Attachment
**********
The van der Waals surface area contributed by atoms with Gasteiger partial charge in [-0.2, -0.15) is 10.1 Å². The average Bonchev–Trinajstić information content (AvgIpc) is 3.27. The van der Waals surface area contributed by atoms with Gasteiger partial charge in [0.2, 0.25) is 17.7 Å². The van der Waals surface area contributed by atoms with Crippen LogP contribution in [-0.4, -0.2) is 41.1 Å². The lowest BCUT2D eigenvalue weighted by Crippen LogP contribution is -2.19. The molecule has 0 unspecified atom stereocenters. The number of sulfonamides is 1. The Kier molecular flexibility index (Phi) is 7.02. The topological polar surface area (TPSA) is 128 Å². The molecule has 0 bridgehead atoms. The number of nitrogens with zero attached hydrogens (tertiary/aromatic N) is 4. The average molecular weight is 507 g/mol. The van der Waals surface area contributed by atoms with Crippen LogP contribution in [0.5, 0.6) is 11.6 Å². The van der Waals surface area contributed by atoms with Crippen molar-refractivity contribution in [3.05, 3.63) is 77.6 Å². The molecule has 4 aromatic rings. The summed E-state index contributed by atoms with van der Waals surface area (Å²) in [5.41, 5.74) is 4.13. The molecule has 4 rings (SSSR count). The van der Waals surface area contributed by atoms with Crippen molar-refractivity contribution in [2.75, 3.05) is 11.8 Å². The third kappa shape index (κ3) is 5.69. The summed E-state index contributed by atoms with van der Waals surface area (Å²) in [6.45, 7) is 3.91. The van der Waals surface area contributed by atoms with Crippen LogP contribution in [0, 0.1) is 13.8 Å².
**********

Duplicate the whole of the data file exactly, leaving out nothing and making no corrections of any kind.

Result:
The van der Waals surface area contributed by atoms with Gasteiger partial charge in [-0.2, -0.15) is 10.1 Å². The average Bonchev–Trinajstić information content (AvgIpc) is 3.27. The van der Waals surface area contributed by atoms with Gasteiger partial charge in [0.2, 0.25) is 17.7 Å². The van der Waals surface area contributed by atoms with Crippen LogP contribution in [-0.4, -0.2) is 41.1 Å². The lowest BCUT2D eigenvalue weighted by Crippen LogP contribution is -2.19. The molecule has 0 unspecified atom stereocenters. The number of sulfonamides is 1. The Kier molecular flexibility index (Phi) is 7.02. The topological polar surface area (TPSA) is 128 Å². The molecule has 0 bridgehead atoms. The number of nitrogens with zero attached hydrogens (tertiary/aromatic N) is 4. The average molecular weight is 507 g/mol. The van der Waals surface area contributed by atoms with Crippen LogP contribution in [0.5, 0.6) is 11.6 Å². The van der Waals surface area contributed by atoms with Crippen molar-refractivity contribution in [3.05, 3.63) is 77.6 Å². The molecule has 4 aromatic rings. The summed E-state index contributed by atoms with van der Waals surface area (Å²) in [5.41, 5.74) is 4.13. The molecule has 4 rings (SSSR count). The van der Waals surface area contributed by atoms with Crippen molar-refractivity contribution in [2.75, 3.05) is 11.8 Å². The third kappa shape index (κ3) is 5.69. The summed E-state index contributed by atoms with van der Waals surface area (Å²) in [6.45, 7) is 3.91. The van der Waals surface area contributed by atoms with Crippen LogP contribution in [0, 0.1) is 13.8 Å².